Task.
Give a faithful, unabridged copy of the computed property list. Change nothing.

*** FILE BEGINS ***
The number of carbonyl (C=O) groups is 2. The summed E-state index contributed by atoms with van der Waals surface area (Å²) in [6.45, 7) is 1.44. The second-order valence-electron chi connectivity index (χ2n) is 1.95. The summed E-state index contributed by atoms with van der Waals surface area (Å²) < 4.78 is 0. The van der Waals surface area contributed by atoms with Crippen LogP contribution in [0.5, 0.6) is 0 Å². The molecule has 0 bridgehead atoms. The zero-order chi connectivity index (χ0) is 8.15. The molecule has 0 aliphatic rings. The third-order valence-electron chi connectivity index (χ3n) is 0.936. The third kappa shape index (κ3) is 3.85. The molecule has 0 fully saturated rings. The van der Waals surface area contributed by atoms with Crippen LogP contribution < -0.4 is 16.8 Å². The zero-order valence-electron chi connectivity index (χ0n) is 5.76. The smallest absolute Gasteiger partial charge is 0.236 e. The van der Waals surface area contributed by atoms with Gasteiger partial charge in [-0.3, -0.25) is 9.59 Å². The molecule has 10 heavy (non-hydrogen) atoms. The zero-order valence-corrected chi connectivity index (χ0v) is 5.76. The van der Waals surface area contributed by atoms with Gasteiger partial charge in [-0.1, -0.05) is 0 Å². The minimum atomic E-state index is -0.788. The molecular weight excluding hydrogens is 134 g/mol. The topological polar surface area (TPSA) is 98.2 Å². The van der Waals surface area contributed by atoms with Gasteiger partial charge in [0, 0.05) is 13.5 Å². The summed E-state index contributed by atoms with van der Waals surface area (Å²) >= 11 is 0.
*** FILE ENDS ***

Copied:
The number of carbonyl (C=O) groups is 2. The summed E-state index contributed by atoms with van der Waals surface area (Å²) in [6.45, 7) is 1.44. The second-order valence-electron chi connectivity index (χ2n) is 1.95. The summed E-state index contributed by atoms with van der Waals surface area (Å²) < 4.78 is 0. The van der Waals surface area contributed by atoms with Crippen LogP contribution in [0.5, 0.6) is 0 Å². The molecule has 0 bridgehead atoms. The zero-order chi connectivity index (χ0) is 8.15. The molecule has 0 aliphatic rings. The third-order valence-electron chi connectivity index (χ3n) is 0.936. The third kappa shape index (κ3) is 3.85. The molecule has 0 fully saturated rings. The van der Waals surface area contributed by atoms with Crippen LogP contribution < -0.4 is 16.8 Å². The zero-order valence-electron chi connectivity index (χ0n) is 5.76. The smallest absolute Gasteiger partial charge is 0.236 e. The van der Waals surface area contributed by atoms with Gasteiger partial charge in [-0.3, -0.25) is 9.59 Å². The molecule has 10 heavy (non-hydrogen) atoms. The zero-order valence-corrected chi connectivity index (χ0v) is 5.76. The van der Waals surface area contributed by atoms with Gasteiger partial charge in [-0.1, -0.05) is 0 Å². The minimum atomic E-state index is -0.788. The molecular weight excluding hydrogens is 134 g/mol. The topological polar surface area (TPSA) is 98.2 Å². The van der Waals surface area contributed by atoms with Gasteiger partial charge in [0, 0.05) is 13.5 Å². The summed E-state index contributed by atoms with van der Waals surface area (Å²) >= 11 is 0.